The Salvation Army Red Kettle Campaign Rings in the Holiday Season

By Lucia Viti

Jacksonville — The Salvation Army’s annual Red Kettle campaign is one of the world’s most recognizable outreach initiatives. The ringing bell and red kettle are synonymous with the holiday season. But for some, the holiday image represents hope - the promise of a warm meal, shelter, counseling, rehabilitation, disaster relief, evangelism, and services for children and seniors - regardless of race, gender, sexual orientation, ethnicity, or gender orientation.

By first assessing the needs of each community they serve - “to understand the obstacles, hardships and challenges native to the area’s particular population” - the Salvation Army builds short and long-term care programs in order to “continually optimize efficacy via spiritual, physical and emotional service.”

In addition to offering food and shelter to those in need, The Salvation Army’s food pantry offers supplemental groceries to income-eligible households every week. Their meal ministry program serves meals to the homeless and those who are food insecure every night.

Monies collected locally stay local. Jacksonville’s Red Kettle Campaign accumulated over $300,000 last year for Duval County residents.

Touting the theme, “Hope Marches On” for this year’s 130th anniversary, Major Keith Bigors, Area Commander of the the Salvation Army of Northeast Florida, described the year as “a joint to venture with the opening of the Salvation Army and its Red Kettle Program that began in 1891.”

Bigors shared his appreciation to volunteers who ring every year and requested the need for more to do so.

“It’s a wonderful experience for those who have never rung before and we appreciate all those who ring every year for us to make it possible to serve those in need each and every day without discrimination,” he said.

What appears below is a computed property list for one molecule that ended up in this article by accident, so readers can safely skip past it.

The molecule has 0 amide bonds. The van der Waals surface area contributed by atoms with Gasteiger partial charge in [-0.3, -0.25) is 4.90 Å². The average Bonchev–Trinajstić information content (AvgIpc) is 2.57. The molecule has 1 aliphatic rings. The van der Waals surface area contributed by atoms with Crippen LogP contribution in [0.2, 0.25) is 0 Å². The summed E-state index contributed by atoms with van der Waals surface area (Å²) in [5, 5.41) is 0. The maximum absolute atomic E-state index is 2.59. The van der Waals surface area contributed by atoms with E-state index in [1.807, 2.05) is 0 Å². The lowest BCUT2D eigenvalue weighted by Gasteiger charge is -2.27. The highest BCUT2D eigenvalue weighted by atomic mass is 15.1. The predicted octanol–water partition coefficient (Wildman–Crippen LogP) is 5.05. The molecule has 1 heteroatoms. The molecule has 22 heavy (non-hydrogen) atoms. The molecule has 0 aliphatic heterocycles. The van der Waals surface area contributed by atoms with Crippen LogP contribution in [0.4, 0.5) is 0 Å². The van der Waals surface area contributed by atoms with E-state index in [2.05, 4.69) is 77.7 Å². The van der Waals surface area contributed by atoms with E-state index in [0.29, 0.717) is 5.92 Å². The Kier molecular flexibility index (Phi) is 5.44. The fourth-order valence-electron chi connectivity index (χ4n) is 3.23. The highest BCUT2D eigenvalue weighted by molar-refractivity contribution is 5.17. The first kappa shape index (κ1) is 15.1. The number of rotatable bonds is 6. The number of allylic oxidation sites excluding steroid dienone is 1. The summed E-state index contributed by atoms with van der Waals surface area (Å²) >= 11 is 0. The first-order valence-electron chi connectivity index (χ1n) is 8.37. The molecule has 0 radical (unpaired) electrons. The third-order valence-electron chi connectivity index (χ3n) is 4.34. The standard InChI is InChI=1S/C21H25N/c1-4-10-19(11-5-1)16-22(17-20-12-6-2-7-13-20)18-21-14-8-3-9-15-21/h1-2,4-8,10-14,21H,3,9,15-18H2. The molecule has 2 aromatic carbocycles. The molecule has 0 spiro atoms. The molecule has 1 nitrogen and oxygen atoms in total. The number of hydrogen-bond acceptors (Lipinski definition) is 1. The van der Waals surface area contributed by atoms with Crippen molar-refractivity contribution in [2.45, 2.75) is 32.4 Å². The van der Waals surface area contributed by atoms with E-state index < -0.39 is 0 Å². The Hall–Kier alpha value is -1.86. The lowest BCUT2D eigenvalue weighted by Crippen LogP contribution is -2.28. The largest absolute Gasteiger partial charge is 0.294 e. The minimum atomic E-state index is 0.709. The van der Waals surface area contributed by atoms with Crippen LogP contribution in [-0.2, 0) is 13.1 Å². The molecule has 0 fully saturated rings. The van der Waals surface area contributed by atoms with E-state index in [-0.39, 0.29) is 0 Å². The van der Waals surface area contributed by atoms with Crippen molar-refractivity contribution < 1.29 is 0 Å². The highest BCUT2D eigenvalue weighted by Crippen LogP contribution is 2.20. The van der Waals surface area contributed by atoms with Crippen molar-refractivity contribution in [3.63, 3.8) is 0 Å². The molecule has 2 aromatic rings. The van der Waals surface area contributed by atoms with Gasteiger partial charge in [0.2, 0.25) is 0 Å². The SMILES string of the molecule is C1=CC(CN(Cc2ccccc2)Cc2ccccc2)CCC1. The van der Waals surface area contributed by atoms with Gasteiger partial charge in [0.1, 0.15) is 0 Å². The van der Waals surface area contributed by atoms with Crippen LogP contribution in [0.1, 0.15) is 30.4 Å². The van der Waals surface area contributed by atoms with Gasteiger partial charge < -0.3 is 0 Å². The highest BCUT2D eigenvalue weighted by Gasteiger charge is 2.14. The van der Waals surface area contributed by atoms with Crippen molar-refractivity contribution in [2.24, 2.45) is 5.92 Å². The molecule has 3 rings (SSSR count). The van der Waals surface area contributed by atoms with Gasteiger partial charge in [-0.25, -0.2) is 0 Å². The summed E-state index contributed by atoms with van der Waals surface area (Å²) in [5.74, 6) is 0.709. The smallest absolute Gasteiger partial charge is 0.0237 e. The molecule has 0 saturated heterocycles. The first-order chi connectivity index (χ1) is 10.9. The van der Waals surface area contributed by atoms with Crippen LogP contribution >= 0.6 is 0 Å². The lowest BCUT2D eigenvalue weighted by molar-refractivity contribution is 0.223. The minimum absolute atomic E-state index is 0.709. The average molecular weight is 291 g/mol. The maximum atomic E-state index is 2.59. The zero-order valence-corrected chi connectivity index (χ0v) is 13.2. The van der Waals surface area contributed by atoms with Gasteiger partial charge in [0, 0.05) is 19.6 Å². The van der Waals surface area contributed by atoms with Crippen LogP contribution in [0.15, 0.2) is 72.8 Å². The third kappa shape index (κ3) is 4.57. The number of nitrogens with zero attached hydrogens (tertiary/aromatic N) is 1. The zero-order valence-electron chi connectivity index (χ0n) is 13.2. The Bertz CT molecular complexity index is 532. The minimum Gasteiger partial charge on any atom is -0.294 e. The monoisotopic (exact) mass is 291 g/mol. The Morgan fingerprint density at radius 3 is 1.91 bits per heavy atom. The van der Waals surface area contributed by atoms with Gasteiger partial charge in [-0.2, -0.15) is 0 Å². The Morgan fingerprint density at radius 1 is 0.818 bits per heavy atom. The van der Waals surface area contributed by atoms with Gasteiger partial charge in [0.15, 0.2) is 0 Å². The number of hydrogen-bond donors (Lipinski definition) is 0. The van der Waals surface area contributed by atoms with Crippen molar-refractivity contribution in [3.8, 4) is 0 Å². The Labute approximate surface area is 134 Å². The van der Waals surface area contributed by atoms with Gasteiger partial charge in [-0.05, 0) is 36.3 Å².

For those interested in ringing in any one of Jacksonville’s Salvation Army’s 48 locations, check out or call Rosa Nicholas 904-3014852.

The History of The Salvation Army

In 1852, William Booth began his career as a minister by preaching the Bible to London’s poor, homeless, hungry, and destitute. When fellow clergymen disagreed with Booth’s then unconventional approach, Booth withdrew from the traditional church to travel throughout England as an Evangelist with his wife Catherine. The Christian pair garnered followers that included thieves, prostitutes, gamblers, and drunkards. A decade later, the now Christian Mission, had over 1,000 volunteers and evangelists. More than 25 years later, while reading the Mission’s annual report, Booth changed the term “The Christian Mission is a volunteer army” to “The Christian Mission is a Salvation Army.” Converts - now considered soldiers of Christ - became Salvationists who converted 250,000 Christians between 1881 and 1885 in Canada, Australia, France, Switzerland, India, South Africa, Iceland, and Germany. Today, The Salvation Army serves in 131 countries, offering God’s message of healing and hope to those in need.

In1891, Salvation Army Captain Joseph McFee, distraught at the sight of San Francisco’s destitute, decided to feed the hungry. However feeding 1,000 of the city’s poorest was no easy task. Thinking back to his days as a sailor in Liverpool, England, he remembered The Simpson Pot, a large kettle pot that stood on the Landing Boat Ramp that was used to collect coins tossed in passers-by to feed the poor. The following day, Captain McFee placed a similar pot at the Oakland Ferry Landing at the foot of Market Street with a sign that read, “Keep the Pot Boiling.” He did indeed collect enough money to feed the hungry.

By Christmas 1895, 30 West Coast Salvation Army Corps were using the kettle to pay for Christmas dinners for the needy. Fueled by its growing success, two Salvation Army officers were sent to launch the kettle campaign in Boston. The idea was again a success that continued to spread. By 1901, kettle contributions in New York City provided enough funds for a sit-down dinner in Madison Square Garden, a tradition that existed for many years.

Today in the U.S. alone, The Salvation Army assists more than four-and-a-half million people between the Thanksgiving and Christmas.

Mission Statement: The Salvation Army, an international movement, is an evangelical part of the universal Christian Church. Its message is based on the Bible. Its ministry is motivated by the love of God. Its mission is to preach the gospel of Jesus Christ and to meet human needs in His name without discrimination.

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